On my way downstairs, I made one last attempt at a SIM card before leaving. I found a guy who was particularly helpful, but it turned out he didn’t have what I was after. Not satisfied with me walking away empty handed, he wrote down directions for me to find the store of the brand I was after. I must have looked confused, because he ended up taking me out the front and walked me around the corner to find the shop! I was starting to get excited thinking he actually knew what I wanted and where I could find it. Once we were at the shop, he thanked me several times before heading back to the department store. I went into the store, asked for the SIM card and got the standard response.
Throughout my whole trip, I found the Japanese people to be very patient, polite and helpful. This was a perfect example of just how helpful they are, because the man serving me didn’t feel comfortable saying ‘no’ so did his best to help me find what I was after.
Despite his efforts, I still didn’t have a SIM card. Disappointed, I decided to give up on the idea having wasted enough time trying.
I decided to explore a bit further down the road, and found another department store. The building was very tall and narrow, and there was just a single door for an entrance. Through the door was a small elevator and a flight of stairs. It turns out this is quite a standard layout for buildings in Toyko – lots of small shops stacked on top of each other, with a small entrance on the street. The building often includes restaurants as well. From the outside, however, the buildings often don’t look very welcoming and reminded me of office buildings back home. This particular shop sold everything, and even had a floor dedicated to model tanks and remote control cars! It was quite interesting to look around.
Back out on the street I came across a girl wearing a maid outfit and cat ears. She was handing out flyers for a Cosplay restaurant, where the wait staff dress and role-play as Anime characters. I took a flyer to have a look, but the concept seemed a bit creepy so I managed to avoid actually visiting one.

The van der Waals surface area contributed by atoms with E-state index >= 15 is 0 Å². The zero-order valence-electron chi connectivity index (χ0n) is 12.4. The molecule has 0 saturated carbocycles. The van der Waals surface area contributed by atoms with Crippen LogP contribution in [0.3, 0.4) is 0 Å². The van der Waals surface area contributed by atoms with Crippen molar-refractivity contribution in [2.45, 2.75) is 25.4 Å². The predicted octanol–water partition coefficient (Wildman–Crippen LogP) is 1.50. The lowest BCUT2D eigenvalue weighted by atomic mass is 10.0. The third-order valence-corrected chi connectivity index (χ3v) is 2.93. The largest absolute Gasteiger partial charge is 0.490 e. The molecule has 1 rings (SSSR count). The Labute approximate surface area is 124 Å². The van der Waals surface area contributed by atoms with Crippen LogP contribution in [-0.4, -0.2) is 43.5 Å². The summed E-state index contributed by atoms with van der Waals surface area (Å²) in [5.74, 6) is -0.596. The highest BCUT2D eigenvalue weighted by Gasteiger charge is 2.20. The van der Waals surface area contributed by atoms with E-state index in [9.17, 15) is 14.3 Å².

By now it was mid-afternoon and I was done exploring Akihabara. I was meeting Ron at Uniqlo in Ginza at 5pm, so I caught the train to Nihombashi which was on the way so I could visit the kite museum which I had read about in Lonely Planet.
Following the trend of the day, I had a hard time finding it. Without Google maps to guide me, I was dependent on the Lonely Planet street address and the tourist map I had taken from the hotel which didn’t have a lot of detail. It turned out I had the right building – I just had to go inside! Fortunately there was a courier nearby, and I asked for help and he showed me where to go. This is a great example of how deceptive buildings can be from the outside. It looks like there’s nothing exciting inside, but once you go in there are lots of surprises! Check out the street view picture below to see how well hidden it is. The kite museum is on the fifth floor above this restaurant, and the elevator is hiding just inside the door to the restaurant! Perhaps if I could read Japanese I would have seen a sign somewhere…
It was definitely worth the effort to find the museum. It was very small, but they’ve packed a lot of kites into the space! There are some signs detailing the history of kites in Japan, but the displays are fascinating enough on their own. From massive dragon kites, to tiny coin sized kites, they have the full range in the museum, and use every last space to display them! If you’re in the area, I’d recommend stopping by.
After the museum, I made my way to Ginza to check out Uniqlo. The shopping strip in Ginza is crazy and seems to stretch on forever. The Uniqlo store is massive, with a total of 8 floors. I slowly wandered through each of them, stopping on the men’s floors to look more closely. Once Ron finished work, he joined me and we spent the next hour or so buying out the men’s department. Everything was very cheap, but also good quality. I bought a couple of pairs of pants, a few collared shirts, a polo shirt, a down jacket and some shorts, all for under AU$250. Overall, a very successful evening!
Exhausted, we made our way back to Shinjuku for dinner.The restaurant had a machine out the front where we placed our order, then took the ticket inside to the counter to collect our food. It seemed like such a novel idea, but turned out to be pretty common. Quite an efficient way of ordering, and frees up the staff to just prepare food.
After hearing about my lack of success in finding a SIM card, Ron messaged his friend and made plans for me to meet up with her boyfriend the next day so we could go shopping and sightseeing together. All in all, I’d had a good day and was starting to find my feet in a new place, but compared to my trip to America it was definitely more challenging.